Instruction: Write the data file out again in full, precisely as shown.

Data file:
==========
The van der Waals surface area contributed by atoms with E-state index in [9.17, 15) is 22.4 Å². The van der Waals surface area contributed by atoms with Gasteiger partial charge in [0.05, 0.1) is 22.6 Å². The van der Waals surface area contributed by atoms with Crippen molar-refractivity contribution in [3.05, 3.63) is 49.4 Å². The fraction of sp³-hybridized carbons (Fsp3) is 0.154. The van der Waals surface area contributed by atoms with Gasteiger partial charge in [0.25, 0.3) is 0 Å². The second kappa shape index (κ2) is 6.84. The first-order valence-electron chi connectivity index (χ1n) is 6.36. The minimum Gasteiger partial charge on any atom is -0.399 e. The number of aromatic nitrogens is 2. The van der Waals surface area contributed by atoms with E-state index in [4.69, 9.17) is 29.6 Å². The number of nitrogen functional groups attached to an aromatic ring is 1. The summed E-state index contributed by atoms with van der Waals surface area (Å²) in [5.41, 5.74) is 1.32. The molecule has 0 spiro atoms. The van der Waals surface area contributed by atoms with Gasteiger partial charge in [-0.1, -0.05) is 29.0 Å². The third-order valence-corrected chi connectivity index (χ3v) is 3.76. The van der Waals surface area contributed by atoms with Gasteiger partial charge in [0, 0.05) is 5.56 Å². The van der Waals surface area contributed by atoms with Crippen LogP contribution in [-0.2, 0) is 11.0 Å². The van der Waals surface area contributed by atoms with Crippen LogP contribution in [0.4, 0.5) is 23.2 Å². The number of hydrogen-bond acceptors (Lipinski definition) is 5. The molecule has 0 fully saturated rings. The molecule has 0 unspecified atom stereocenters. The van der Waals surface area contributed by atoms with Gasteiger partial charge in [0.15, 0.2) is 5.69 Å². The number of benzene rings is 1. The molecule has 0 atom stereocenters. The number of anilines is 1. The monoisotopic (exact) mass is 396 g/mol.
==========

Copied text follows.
The van der Waals surface area contributed by atoms with E-state index in [9.17, 15) is 22.4 Å². The van der Waals surface area contributed by atoms with Gasteiger partial charge in [0.05, 0.1) is 22.6 Å². The van der Waals surface area contributed by atoms with Crippen molar-refractivity contribution in [3.05, 3.63) is 49.4 Å². The fraction of sp³-hybridized carbons (Fsp3) is 0.154. The van der Waals surface area contributed by atoms with Gasteiger partial charge in [0.25, 0.3) is 0 Å². The second kappa shape index (κ2) is 6.84. The first-order valence-electron chi connectivity index (χ1n) is 6.36. The minimum Gasteiger partial charge on any atom is -0.399 e. The number of aromatic nitrogens is 2. The van der Waals surface area contributed by atoms with E-state index in [4.69, 9.17) is 29.6 Å². The number of nitrogen functional groups attached to an aromatic ring is 1. The summed E-state index contributed by atoms with van der Waals surface area (Å²) in [5.41, 5.74) is 1.32. The molecule has 0 spiro atoms. The van der Waals surface area contributed by atoms with Gasteiger partial charge in [-0.1, -0.05) is 29.0 Å². The third-order valence-corrected chi connectivity index (χ3v) is 3.76. The van der Waals surface area contributed by atoms with Gasteiger partial charge in [0, 0.05) is 5.56 Å². The van der Waals surface area contributed by atoms with Crippen LogP contribution in [-0.2, 0) is 11.0 Å². The van der Waals surface area contributed by atoms with Crippen LogP contribution in [0.4, 0.5) is 23.2 Å². The number of hydrogen-bond acceptors (Lipinski definition) is 5. The molecule has 0 fully saturated rings. The molecule has 0 unspecified atom stereocenters. The van der Waals surface area contributed by atoms with Gasteiger partial charge in [0.15, 0.2) is 5.69 Å². The number of benzene rings is 1. The molecule has 0 atom stereocenters. The number of anilines is 1. The monoisotopic (exact) mass is 396 g/mol.